April 9 to May 9, 1819. Reception by Lady Hester Stanhope of Mr Miranda, the servants and myself. Doings at Abra. Rivalry of the Emir Beshyr and Sheykh Beshyr. Flight of the governor of Jaffa.
Lady Hester Stanhope’s Religious Opinions.
May to August 1817. Narration carried back two years. First return of the author from Syria to France. Mr D. Urquhart, Monsieur Lesseps, Sir Robert Liston, Mr Turnbull, Dr Symonds, the Rev. Mr Bradford. Description of Marseilles. Journey to Paris. Stay in Paris. Journey to England.
August 15 to December 3, 1817. Doings in England. Candidate at St Thomas’s Hospital. Letter to Earl Stanhope. Lady Hester’s father’s will. Disputes arising from it. My daughter Lucy’s schooling expenses. My degrees at Oxford. Letter to Lady Hester. Lady Hester’s letter.
December 7, 1817 to February 16, 1818. Journey through the Midland Counties. History of Dr Newbury’s dismissal. Visits to sundry persons; friends of Lady Hester Stanhope.
Residence in London from February to August 1818. Occurrences there.
The author’s residence in London.
September 1818. La Bergère des Alpes. Directions where to search for her and a description of her person and qualities.
Lady Hester’s reflections on her brother’s conduct. Bedawys at her house. Englishmen at her gate. Mrs Fry’s sufferings. Visit of Solyman Effendi. The Sultan’s harym. Money rates. Refractory slaves. Gall and Spurzheim. The village of Garyby. Visit to the Sheykh Beshyr.
Scenes in High Life. Anecdotes of the Prince Regent, of the Duke of Cumberland, of the 1st and 2nd Earls of Chatham, of Earl and the Countess Stanhope, of Earl and the Countess Harrington, and of others of the nobility. Early days of Lady Hester.
Lady Hester goes to a retreat on Mount Lebanon.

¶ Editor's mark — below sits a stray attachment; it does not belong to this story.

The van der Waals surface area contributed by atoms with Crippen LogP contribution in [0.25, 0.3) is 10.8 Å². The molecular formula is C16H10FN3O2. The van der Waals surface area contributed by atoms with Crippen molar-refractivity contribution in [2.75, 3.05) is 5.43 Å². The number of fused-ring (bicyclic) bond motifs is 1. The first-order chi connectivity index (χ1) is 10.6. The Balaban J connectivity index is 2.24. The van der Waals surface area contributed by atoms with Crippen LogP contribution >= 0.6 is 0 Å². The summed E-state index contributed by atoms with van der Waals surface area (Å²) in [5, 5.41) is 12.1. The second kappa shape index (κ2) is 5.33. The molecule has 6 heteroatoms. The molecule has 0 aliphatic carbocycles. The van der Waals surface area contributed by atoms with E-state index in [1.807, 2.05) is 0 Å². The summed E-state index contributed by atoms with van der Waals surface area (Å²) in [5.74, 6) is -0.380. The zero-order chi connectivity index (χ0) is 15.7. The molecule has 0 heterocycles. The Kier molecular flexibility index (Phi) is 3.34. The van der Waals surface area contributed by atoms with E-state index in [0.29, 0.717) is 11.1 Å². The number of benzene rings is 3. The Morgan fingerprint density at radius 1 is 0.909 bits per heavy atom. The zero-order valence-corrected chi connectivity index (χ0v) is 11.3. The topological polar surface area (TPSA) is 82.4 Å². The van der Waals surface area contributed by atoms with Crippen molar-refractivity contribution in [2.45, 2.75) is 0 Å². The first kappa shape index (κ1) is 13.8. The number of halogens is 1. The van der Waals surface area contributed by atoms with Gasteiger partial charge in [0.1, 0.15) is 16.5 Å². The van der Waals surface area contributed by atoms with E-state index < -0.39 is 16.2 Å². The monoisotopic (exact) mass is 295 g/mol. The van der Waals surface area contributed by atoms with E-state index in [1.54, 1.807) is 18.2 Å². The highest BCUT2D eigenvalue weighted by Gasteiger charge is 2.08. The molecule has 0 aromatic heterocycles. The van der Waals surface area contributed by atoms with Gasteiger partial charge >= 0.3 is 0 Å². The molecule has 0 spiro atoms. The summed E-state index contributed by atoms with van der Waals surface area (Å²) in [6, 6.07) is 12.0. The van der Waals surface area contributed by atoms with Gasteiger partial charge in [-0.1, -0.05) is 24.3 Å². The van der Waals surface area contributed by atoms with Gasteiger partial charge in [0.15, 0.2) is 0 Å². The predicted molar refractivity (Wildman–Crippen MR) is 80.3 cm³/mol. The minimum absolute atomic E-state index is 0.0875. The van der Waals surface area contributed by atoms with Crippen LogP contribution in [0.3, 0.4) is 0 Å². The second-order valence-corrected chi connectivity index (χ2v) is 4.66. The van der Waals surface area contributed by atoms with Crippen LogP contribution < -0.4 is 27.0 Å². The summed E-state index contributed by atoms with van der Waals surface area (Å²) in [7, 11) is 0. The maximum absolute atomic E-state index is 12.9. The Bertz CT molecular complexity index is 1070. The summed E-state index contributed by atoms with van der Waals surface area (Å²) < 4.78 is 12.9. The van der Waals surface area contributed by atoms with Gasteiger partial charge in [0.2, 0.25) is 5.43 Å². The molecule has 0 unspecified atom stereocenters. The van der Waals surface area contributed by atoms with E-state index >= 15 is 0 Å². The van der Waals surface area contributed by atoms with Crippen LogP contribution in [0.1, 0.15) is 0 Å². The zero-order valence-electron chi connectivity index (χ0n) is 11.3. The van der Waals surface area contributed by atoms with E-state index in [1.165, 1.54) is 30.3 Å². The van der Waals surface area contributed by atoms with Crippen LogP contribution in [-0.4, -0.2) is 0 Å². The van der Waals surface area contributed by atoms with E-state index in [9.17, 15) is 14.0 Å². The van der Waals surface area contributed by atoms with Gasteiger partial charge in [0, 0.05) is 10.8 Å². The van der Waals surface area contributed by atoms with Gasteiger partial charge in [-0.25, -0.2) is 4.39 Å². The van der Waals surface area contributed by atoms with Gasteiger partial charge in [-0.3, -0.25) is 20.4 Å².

Lady Hester goes to a retreat on Mount Lebanon (continued).
Passage to Cyprus.
Suit in the Geneva Courts. Adjudication. Journey from Geneva to London.
The contents of this book provide some of the material (especially Chapter 4) for the biography of Charles Lewis Meryon already reviewed in Bulletin 74. If you have read the Meryon biography you might be tempted not to read this whole narrative. But that would mean missing the minutiae of the personalities whom Lady Hester had known before she left England and whom she missed once gone (yet she was not even half-way through the years of her self-inflicted exile). Although the text theoretically covers only the years 1818-1819, there are sufficient anecdotal digressions to extend that timescale. At one point Meryon refers to himself as “a humdrum man”. I felt, after living with him through these two books, that the very mulish tenacity which Lady Hester so despised was actually that particular form of heroism displayed by ordinary Englishmen in difficult situations in the East throughout the 18th and 19th centuries. He comes across as a thoughtful man, observant both of what he saw in the east and in comparing it with his home experience. Guscin’s scholarship in producing these books has been prodigious and admirable.